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Posts Tagged ‘human factors’

user-experience-diagramMost of us who work on digital products are familiar with the concept of A/B or multivariate testing – the process of exposing users to multiple variations of a design concept and using their aggregate behaviour to identify the optimal design, based on a predefined set of metrics. By gathering data across thousands of individual user sessions, multivariate testing can provide a rigorous evidence base for principled decision making. In principle, such data-centric, quantitative research techniques can be highly complementary to the more qualitative, user-centric research techniques typically associated with the UX profession.

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In case you missed it last time (since it filled up pretty quickly), there’s another chance to catch my full-day designing search tutorial in London on October 12. I’ll be presenting a full day course called Search Usability: Filters and Facets, which focuses on faceted search and provides deeper coverage of the key topics along with a variety of new practicals and group exercises.

For further details and registration, see the UKeIG website. In the meantime, I’ve appended further details below.

Hope to see you there!

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In case you missed it last time (since it filled up pretty quickly), there’s another chance to catch my full-day designing search tutorial in London on May 25. I’ll be presenting a full day course called Search Usability: Filters and Facets, which focuses on faceted search and provides deeper coverage of the key topics along with a variety of new practicals and group exercises.

It’s also very competitively priced from just £180 per person – contrast that with a rate of ~£659 a day for this comparable offering!

For further details and registration, see the UKeIG website. In the meantime, I’ve appended further details below.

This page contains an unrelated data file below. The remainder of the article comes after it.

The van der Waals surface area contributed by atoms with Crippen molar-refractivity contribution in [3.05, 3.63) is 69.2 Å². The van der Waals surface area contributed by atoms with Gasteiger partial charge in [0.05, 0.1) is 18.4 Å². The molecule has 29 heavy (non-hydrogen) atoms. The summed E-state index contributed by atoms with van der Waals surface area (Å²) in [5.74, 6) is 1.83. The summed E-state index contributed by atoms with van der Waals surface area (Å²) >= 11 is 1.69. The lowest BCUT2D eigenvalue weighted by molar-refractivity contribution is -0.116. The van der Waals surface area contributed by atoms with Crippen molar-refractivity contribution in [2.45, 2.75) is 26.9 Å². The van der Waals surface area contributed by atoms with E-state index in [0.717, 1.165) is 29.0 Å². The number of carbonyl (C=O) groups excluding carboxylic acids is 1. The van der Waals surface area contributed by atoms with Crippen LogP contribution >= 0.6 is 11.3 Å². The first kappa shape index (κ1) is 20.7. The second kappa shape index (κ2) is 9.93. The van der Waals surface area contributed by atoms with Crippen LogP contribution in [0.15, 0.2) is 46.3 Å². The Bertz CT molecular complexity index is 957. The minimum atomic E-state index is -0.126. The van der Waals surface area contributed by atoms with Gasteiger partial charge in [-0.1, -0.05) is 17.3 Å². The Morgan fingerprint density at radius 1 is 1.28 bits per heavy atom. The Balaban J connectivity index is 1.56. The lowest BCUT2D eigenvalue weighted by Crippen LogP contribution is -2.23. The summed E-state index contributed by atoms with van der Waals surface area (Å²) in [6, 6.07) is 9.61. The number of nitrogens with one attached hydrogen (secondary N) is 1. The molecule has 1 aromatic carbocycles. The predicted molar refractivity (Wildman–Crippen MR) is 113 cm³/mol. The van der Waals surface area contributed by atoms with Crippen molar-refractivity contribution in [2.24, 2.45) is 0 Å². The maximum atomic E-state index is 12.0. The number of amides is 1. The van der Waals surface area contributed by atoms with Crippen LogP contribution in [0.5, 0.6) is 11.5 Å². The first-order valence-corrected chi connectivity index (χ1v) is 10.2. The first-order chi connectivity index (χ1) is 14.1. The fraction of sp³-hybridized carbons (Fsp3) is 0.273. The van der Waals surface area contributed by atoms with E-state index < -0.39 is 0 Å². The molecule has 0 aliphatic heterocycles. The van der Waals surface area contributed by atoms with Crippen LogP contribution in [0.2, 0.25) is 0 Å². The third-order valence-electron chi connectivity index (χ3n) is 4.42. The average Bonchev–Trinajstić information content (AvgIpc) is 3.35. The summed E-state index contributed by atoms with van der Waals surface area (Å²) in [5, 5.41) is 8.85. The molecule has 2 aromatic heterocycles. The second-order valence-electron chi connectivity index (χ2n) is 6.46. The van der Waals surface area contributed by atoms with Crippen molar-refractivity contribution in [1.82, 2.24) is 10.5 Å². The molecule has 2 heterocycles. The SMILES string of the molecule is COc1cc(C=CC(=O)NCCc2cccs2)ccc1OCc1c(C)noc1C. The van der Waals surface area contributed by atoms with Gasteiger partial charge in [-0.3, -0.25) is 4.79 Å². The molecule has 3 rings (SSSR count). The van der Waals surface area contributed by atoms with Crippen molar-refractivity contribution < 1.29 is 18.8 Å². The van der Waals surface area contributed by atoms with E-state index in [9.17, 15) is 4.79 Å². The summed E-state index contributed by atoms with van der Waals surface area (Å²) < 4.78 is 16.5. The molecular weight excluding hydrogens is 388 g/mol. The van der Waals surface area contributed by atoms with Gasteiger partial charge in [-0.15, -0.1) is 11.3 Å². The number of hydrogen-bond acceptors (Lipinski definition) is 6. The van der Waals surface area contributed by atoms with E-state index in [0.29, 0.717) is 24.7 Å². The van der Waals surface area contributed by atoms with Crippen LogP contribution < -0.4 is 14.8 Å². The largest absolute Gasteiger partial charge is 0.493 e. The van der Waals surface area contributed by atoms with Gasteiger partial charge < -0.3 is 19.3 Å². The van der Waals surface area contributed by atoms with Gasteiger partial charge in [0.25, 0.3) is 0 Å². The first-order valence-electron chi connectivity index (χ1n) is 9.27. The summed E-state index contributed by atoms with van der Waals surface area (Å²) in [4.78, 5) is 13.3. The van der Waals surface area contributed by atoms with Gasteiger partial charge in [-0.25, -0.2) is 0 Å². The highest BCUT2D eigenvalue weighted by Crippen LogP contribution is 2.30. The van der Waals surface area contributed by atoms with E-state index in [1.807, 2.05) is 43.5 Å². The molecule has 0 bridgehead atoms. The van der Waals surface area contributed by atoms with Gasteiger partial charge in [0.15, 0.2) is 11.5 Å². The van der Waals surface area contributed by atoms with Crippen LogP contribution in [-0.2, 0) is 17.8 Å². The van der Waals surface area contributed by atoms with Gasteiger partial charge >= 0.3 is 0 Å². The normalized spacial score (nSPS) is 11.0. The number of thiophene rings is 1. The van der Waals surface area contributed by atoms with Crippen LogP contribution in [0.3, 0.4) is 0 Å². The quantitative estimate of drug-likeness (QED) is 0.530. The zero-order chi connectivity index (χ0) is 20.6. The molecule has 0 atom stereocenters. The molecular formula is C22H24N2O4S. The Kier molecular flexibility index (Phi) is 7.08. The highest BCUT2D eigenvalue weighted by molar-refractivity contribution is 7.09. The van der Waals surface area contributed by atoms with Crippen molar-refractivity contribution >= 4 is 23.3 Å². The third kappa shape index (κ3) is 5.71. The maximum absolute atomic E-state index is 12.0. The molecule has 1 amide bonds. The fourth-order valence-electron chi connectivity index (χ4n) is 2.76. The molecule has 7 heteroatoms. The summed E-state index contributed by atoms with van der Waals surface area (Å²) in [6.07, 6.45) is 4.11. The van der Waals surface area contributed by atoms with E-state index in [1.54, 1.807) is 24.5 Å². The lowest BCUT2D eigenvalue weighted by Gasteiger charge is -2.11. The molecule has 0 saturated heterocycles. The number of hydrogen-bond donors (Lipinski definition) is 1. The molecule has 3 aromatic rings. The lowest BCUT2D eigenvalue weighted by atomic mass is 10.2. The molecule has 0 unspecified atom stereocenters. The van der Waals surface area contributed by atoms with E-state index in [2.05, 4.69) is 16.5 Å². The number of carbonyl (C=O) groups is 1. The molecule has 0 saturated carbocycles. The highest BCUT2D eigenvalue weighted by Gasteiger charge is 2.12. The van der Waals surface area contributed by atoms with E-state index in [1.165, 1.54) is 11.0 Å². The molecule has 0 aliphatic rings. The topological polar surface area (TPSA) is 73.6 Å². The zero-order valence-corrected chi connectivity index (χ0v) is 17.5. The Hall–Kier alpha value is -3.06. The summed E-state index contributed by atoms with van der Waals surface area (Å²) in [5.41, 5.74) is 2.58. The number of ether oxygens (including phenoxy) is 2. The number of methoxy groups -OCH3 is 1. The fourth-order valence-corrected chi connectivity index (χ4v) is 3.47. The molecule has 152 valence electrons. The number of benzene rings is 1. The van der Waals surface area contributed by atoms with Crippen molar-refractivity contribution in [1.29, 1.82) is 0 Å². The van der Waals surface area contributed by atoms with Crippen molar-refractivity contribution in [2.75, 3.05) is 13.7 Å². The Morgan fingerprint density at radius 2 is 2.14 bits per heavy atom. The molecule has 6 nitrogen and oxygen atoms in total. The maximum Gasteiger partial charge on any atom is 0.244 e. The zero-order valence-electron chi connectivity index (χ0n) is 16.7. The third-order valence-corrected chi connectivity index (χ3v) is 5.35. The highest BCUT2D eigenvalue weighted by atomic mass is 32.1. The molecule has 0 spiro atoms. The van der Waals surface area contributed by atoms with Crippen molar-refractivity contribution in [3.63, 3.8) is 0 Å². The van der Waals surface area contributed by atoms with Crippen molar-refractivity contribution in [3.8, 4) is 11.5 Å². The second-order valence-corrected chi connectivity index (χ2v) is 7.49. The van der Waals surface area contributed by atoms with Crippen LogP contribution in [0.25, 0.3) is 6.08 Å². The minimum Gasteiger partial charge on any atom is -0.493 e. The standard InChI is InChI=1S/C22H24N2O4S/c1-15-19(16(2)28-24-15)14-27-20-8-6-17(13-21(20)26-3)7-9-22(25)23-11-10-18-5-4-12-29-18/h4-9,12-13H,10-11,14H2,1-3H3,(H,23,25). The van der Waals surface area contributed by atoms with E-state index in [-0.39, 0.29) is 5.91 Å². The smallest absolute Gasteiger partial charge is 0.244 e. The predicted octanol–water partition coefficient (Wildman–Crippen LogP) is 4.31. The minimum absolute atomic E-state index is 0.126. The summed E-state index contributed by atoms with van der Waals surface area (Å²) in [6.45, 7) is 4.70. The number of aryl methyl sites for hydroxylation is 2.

Hope to see you there!

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search strategyRegular readers of this blog will know that over the last few months I’ve been looking in detail at the process of search strategy formulation, i.e. the various ways in which professionals go about solving the problem of resolving complex information needs.

Some professions (e.g. recruitment professionals) employ complex search queries to address sourcing needs, generating queries such as this:

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This week I’m pleased to present a guest post written by my colleague and researcher on the InnovateUK project Jon Chamberlain. Jon’s been doing some interesting work on analyzing Boolean strings and visualizing them using spider diagrams. Over to you Jon!

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Last month I published a post describing our research into the use of complex search strategies in the workplace, and how we were undertaking a programme of quantitative research with respondents from a number of sectors. This work is progressing nicely, and we’re now moving on to the second part of this phase. This time we’re focusing on literature review, in particular systematic (or pragmatic) evidence review. This sector is especially interesting, as it addresses some of the most complex search problems of any profession, and involves a lengthy content production process whose output relies heavily on the quality of the initial search strategy.

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A little while ago I published a post describing an InnovateUK-funded project investigating the use of complex search strategies in the workplace, and how we were undertaking some qualitative research interviewing professionals from various sectors. I’m pleased to report that this work is progressing nicely, with some good outputs so far (which we are happy to share in due course). It turns out so far that the search problems faced by ostensibly unrelated professions actually have a lot more in common than we’d anticipated, even though the strategies for solving those problems rely on seemingly parochial approaches and proprietary tools.

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